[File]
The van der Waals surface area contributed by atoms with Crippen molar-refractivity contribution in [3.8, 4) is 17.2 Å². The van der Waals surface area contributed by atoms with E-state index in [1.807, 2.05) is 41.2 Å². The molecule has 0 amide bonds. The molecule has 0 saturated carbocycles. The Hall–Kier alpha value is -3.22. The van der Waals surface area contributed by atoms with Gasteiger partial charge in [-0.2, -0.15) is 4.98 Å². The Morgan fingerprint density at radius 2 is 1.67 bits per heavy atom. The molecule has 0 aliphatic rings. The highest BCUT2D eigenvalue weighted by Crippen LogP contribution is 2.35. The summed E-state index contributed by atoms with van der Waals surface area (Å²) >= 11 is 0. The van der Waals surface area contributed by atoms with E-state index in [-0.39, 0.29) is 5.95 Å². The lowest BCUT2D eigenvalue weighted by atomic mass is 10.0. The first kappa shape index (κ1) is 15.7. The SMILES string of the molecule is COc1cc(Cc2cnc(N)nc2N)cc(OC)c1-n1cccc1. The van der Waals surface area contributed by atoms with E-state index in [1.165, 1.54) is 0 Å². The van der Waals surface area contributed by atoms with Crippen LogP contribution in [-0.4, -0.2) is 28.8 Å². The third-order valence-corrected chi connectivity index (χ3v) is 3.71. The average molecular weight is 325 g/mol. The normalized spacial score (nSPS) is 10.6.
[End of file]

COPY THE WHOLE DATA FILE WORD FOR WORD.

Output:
The van der Waals surface area contributed by atoms with Crippen molar-refractivity contribution in [3.8, 4) is 17.2 Å². The van der Waals surface area contributed by atoms with E-state index in [1.807, 2.05) is 41.2 Å². The molecule has 0 amide bonds. The molecule has 0 saturated carbocycles. The Hall–Kier alpha value is -3.22. The van der Waals surface area contributed by atoms with Gasteiger partial charge in [-0.2, -0.15) is 4.98 Å². The Morgan fingerprint density at radius 2 is 1.67 bits per heavy atom. The molecule has 0 aliphatic rings. The highest BCUT2D eigenvalue weighted by Crippen LogP contribution is 2.35. The summed E-state index contributed by atoms with van der Waals surface area (Å²) >= 11 is 0. The van der Waals surface area contributed by atoms with E-state index in [-0.39, 0.29) is 5.95 Å². The lowest BCUT2D eigenvalue weighted by atomic mass is 10.0. The first kappa shape index (κ1) is 15.7. The SMILES string of the molecule is COc1cc(Cc2cnc(N)nc2N)cc(OC)c1-n1cccc1. The van der Waals surface area contributed by atoms with E-state index in [1.165, 1.54) is 0 Å². The van der Waals surface area contributed by atoms with Crippen LogP contribution in [-0.4, -0.2) is 28.8 Å². The third-order valence-corrected chi connectivity index (χ3v) is 3.71. The average molecular weight is 325 g/mol. The normalized spacial score (nSPS) is 10.6.